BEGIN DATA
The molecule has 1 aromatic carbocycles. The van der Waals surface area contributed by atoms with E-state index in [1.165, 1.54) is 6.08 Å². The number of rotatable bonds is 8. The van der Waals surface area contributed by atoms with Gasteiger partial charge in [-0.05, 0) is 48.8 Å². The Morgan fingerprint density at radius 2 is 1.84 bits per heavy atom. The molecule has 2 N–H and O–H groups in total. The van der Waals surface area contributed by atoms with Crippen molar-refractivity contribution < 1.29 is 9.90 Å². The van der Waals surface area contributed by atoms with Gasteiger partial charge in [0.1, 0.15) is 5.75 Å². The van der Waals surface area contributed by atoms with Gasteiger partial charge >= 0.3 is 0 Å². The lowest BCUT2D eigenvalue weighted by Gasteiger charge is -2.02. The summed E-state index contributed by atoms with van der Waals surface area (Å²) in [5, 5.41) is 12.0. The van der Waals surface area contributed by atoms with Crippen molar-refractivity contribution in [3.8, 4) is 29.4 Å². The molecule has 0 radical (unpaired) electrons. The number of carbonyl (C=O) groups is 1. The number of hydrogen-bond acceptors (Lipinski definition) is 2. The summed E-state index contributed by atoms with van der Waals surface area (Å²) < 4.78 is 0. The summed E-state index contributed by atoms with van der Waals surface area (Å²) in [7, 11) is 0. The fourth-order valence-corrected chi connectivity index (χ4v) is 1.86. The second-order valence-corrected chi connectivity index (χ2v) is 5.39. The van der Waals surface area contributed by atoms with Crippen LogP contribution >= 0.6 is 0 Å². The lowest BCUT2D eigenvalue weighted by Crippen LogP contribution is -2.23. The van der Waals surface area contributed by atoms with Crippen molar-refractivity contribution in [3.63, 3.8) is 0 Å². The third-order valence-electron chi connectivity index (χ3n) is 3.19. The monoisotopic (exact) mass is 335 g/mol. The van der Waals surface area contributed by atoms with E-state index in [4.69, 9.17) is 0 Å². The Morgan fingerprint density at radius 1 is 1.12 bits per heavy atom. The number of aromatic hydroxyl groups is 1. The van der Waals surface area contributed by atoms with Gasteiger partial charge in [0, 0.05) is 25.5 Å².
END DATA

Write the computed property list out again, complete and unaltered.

The molecule has 1 aromatic carbocycles. The van der Waals surface area contributed by atoms with E-state index in [1.165, 1.54) is 6.08 Å². The number of rotatable bonds is 8. The van der Waals surface area contributed by atoms with Gasteiger partial charge in [-0.05, 0) is 48.8 Å². The Morgan fingerprint density at radius 2 is 1.84 bits per heavy atom. The molecule has 2 N–H and O–H groups in total. The van der Waals surface area contributed by atoms with Crippen molar-refractivity contribution < 1.29 is 9.90 Å². The van der Waals surface area contributed by atoms with Gasteiger partial charge in [0.1, 0.15) is 5.75 Å². The van der Waals surface area contributed by atoms with Gasteiger partial charge >= 0.3 is 0 Å². The lowest BCUT2D eigenvalue weighted by Gasteiger charge is -2.02. The summed E-state index contributed by atoms with van der Waals surface area (Å²) in [5, 5.41) is 12.0. The van der Waals surface area contributed by atoms with Crippen molar-refractivity contribution in [3.8, 4) is 29.4 Å². The molecule has 0 radical (unpaired) electrons. The number of carbonyl (C=O) groups is 1. The number of hydrogen-bond acceptors (Lipinski definition) is 2. The summed E-state index contributed by atoms with van der Waals surface area (Å²) < 4.78 is 0. The summed E-state index contributed by atoms with van der Waals surface area (Å²) in [7, 11) is 0. The fourth-order valence-corrected chi connectivity index (χ4v) is 1.86. The second-order valence-corrected chi connectivity index (χ2v) is 5.39. The van der Waals surface area contributed by atoms with Crippen LogP contribution >= 0.6 is 0 Å². The lowest BCUT2D eigenvalue weighted by Crippen LogP contribution is -2.23. The van der Waals surface area contributed by atoms with Crippen molar-refractivity contribution in [3.63, 3.8) is 0 Å². The third-order valence-electron chi connectivity index (χ3n) is 3.19. The monoisotopic (exact) mass is 335 g/mol. The van der Waals surface area contributed by atoms with E-state index in [4.69, 9.17) is 0 Å². The Morgan fingerprint density at radius 1 is 1.12 bits per heavy atom. The number of aromatic hydroxyl groups is 1. The van der Waals surface area contributed by atoms with Gasteiger partial charge in [0, 0.05) is 25.5 Å².